My doctor and I have talked about lifestyle changes. I stay active and eat healthy. I’m constantly trying new recipes and using fresh ingredients that are in season. I don’t eat fast food or processed food – and I’m positive that’s helping me on multiple levels with my health.

Q: Stress is a common trigger for atopic dermatitis. How do you handle it?

A: Stress is definitely a trigger for my flare-ups. I deal with it by being very physically active, even more so now that I don’t have the pressure of being in a restaurant 12 hours a day. I’m training for the New York City Marathon. I do yoga, pilates and a Korean swordfighting fitness program. I recently got certified in scuba diving. Anything I can do that is physical reduces my stress – and it’s fun.

Q: Do you think atopic dermatitis is not taken as seriously as it should be?

A: Definitely. It’s a disease that’s affecting so many people but you don’t hear about it very often. Everyone thinks it’s just a skin rash that you get, and it’s way more than a skin rash. And it’s hard to explain to people because it’s not like a mosquito bite. It’s an inflammatory reaction and it feels like it’s always there.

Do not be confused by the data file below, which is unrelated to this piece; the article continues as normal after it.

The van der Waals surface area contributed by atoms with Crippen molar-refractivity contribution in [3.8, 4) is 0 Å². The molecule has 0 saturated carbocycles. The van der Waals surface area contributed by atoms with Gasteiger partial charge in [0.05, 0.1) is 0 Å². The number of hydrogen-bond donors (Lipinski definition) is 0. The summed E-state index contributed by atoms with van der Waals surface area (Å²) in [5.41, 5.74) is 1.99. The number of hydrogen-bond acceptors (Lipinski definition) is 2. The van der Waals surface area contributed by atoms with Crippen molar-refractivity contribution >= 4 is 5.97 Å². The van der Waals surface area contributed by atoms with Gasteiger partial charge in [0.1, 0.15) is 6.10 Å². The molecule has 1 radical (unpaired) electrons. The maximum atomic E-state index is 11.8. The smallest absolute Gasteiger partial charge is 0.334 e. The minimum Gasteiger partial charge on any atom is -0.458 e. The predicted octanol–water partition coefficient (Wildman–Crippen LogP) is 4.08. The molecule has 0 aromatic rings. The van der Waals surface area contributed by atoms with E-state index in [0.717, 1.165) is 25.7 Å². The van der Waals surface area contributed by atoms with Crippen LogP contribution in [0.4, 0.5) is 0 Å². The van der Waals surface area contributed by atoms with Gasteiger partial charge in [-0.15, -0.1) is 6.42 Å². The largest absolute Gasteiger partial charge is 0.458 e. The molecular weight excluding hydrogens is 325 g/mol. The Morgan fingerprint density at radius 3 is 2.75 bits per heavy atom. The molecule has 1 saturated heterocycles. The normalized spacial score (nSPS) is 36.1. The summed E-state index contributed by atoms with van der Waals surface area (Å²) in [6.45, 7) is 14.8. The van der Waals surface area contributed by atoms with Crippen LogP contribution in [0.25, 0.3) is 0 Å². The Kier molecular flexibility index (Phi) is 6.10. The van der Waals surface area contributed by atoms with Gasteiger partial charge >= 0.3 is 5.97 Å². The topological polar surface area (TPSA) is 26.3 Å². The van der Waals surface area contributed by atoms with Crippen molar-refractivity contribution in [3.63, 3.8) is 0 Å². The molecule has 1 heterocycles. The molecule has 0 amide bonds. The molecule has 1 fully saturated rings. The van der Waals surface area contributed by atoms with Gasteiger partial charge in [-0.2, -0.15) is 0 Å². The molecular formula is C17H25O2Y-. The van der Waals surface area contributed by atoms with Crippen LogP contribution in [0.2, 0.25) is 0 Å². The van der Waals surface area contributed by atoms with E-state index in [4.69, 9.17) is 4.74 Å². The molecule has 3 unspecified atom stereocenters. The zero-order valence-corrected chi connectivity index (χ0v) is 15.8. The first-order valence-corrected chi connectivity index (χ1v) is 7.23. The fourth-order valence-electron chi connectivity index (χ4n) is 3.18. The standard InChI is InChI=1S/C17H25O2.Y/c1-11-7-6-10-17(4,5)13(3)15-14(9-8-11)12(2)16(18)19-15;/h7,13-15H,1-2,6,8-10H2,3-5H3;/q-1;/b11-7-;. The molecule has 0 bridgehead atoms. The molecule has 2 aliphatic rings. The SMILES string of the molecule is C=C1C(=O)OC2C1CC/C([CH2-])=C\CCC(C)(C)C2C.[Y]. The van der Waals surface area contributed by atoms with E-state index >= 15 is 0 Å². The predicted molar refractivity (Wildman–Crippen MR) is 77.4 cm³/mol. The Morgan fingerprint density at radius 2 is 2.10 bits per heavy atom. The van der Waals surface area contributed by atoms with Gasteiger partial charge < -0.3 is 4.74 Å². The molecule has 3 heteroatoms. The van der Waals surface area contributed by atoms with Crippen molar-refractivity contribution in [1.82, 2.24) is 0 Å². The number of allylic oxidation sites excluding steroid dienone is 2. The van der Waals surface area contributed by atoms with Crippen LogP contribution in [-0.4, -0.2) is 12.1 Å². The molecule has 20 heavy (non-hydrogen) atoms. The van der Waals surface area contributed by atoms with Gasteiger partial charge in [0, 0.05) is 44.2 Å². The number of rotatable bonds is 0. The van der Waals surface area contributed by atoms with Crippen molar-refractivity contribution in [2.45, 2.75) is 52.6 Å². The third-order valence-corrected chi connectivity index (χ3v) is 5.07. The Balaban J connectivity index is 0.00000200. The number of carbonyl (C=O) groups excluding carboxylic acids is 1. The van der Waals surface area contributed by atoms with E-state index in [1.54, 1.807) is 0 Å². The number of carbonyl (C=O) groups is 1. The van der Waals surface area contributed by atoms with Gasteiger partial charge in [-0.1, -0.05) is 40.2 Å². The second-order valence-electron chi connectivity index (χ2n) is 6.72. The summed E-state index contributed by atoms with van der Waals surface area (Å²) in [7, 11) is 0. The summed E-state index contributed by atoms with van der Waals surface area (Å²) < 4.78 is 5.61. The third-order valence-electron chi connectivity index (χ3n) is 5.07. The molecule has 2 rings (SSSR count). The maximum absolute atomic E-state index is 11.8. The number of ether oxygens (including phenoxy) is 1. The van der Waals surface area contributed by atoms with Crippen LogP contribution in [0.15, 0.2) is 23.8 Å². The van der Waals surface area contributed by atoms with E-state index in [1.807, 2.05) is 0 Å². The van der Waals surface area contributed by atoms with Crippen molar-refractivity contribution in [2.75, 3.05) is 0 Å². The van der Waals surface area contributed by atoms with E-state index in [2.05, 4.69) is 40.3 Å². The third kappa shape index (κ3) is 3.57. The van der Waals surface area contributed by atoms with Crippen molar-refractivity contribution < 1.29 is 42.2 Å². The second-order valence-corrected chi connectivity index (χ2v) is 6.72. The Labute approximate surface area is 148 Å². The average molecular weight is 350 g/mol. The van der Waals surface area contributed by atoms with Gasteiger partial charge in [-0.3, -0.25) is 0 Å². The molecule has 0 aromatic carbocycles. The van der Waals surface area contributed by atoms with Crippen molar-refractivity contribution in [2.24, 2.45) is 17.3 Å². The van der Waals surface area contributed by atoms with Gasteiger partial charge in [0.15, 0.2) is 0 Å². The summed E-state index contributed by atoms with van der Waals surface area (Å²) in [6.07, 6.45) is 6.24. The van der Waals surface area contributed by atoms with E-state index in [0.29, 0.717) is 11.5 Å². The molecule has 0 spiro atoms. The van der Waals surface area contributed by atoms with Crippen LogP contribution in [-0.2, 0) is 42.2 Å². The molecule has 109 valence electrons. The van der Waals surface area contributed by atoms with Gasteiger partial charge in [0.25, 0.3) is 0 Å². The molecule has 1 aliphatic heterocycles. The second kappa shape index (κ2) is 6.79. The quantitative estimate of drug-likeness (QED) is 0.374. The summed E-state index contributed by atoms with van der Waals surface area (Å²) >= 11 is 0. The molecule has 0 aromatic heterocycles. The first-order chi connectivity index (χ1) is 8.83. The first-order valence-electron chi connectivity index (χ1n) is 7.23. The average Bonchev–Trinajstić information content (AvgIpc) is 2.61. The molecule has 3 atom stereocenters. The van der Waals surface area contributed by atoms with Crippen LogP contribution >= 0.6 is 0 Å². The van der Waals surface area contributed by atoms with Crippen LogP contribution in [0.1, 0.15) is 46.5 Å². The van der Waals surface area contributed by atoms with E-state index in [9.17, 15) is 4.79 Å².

Even though I have atopic dermatitis, I am someone who said, ‘Don’t make a big deal out of it.’ But it is a big deal. UnderstandAD allows me to talk about it with other people. I never had that. I actually got emotional when we were shooting video for the website because I thought, ‘My gosh, all those years I just blew it off.’

Because a lot of people with the disease don’t talk about it, like I did, it can be alienating. I know for a lot of people, they just want to stay home and not do anything. They want to hide it. So being able to tell family, friends and colleagues about it is important.

Q: What advice do you have for people with the disease?

A: There’s no cure for atopic dermatitis, but there are a lot of different ways to manage it – and it’s different for everybody. There has been a lot of research on atopic dermatitis recently, so it’s important to discuss the disease and develop a treatment plan with a doctor or dermatologist.

And finally, just try not to let it take over your life. You can’t let any disease do that to you. People are strong and can work through things. You don’t have to go it alone.

Atopic Dermatitis Defined

Atopic dermatitis is a chronic inflammatory skin disease. Its cause is unknown, however scientists believe it results from allergic inflammation due to environmental factors and family history.

Common symptoms include intense itching, swelling, skin dryness or cracking, redness, crusting and oozing.

Exposure to food and environmental allergies – including pollen, mold, dust mites and pet dander – can worsen symptoms, as can irritants such as wool or manmade fibers, soaps, dust, sand and cigarette smoke.

Talk with a doctor if you or your child experience symptoms of atopic dermatitis. There is no test to confirm the disease; however you can be tested for allergies to determine what may trigger it.

– National Institutes of Health